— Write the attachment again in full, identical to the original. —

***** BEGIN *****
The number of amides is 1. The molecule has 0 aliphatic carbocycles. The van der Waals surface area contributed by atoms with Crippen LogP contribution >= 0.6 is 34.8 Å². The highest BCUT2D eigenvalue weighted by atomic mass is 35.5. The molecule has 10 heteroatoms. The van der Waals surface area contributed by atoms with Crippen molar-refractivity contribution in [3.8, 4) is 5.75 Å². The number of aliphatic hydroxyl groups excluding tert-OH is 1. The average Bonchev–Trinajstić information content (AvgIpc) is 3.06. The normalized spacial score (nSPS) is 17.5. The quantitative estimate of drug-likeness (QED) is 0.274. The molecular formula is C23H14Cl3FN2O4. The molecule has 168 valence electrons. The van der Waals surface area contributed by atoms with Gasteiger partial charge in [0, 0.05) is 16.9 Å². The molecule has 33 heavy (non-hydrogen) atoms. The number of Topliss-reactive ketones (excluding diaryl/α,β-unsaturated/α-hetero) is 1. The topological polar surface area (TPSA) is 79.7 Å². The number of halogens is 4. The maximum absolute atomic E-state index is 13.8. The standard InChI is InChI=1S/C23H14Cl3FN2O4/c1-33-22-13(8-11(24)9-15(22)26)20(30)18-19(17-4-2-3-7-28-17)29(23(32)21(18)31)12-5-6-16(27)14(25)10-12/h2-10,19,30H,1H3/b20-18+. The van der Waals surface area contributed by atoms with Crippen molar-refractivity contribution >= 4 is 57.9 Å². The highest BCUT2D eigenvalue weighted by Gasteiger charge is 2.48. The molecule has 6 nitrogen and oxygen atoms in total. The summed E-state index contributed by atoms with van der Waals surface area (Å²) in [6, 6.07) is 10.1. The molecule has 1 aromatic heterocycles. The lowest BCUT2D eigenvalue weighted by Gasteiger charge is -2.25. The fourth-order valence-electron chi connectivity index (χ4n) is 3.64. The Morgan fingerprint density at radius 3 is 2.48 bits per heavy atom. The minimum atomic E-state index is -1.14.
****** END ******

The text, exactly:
The number of amides is 1. The molecule has 0 aliphatic carbocycles. The van der Waals surface area contributed by atoms with Crippen LogP contribution >= 0.6 is 34.8 Å². The highest BCUT2D eigenvalue weighted by atomic mass is 35.5. The molecule has 10 heteroatoms. The van der Waals surface area contributed by atoms with Crippen molar-refractivity contribution in [3.8, 4) is 5.75 Å². The number of aliphatic hydroxyl groups excluding tert-OH is 1. The average Bonchev–Trinajstić information content (AvgIpc) is 3.06. The normalized spacial score (nSPS) is 17.5. The quantitative estimate of drug-likeness (QED) is 0.274. The molecular formula is C23H14Cl3FN2O4. The molecule has 168 valence electrons. The van der Waals surface area contributed by atoms with Gasteiger partial charge in [0, 0.05) is 16.9 Å². The molecule has 33 heavy (non-hydrogen) atoms. The number of Topliss-reactive ketones (excluding diaryl/α,β-unsaturated/α-hetero) is 1. The topological polar surface area (TPSA) is 79.7 Å². The number of halogens is 4. The maximum absolute atomic E-state index is 13.8. The standard InChI is InChI=1S/C23H14Cl3FN2O4/c1-33-22-13(8-11(24)9-15(22)26)20(30)18-19(17-4-2-3-7-28-17)29(23(32)21(18)31)12-5-6-16(27)14(25)10-12/h2-10,19,30H,1H3/b20-18+. The van der Waals surface area contributed by atoms with Crippen molar-refractivity contribution >= 4 is 57.9 Å². The highest BCUT2D eigenvalue weighted by Gasteiger charge is 2.48. The molecule has 6 nitrogen and oxygen atoms in total. The summed E-state index contributed by atoms with van der Waals surface area (Å²) in [6, 6.07) is 10.1. The molecule has 1 aromatic heterocycles. The lowest BCUT2D eigenvalue weighted by Gasteiger charge is -2.25. The fourth-order valence-electron chi connectivity index (χ4n) is 3.64. The Morgan fingerprint density at radius 3 is 2.48 bits per heavy atom. The minimum atomic E-state index is -1.14.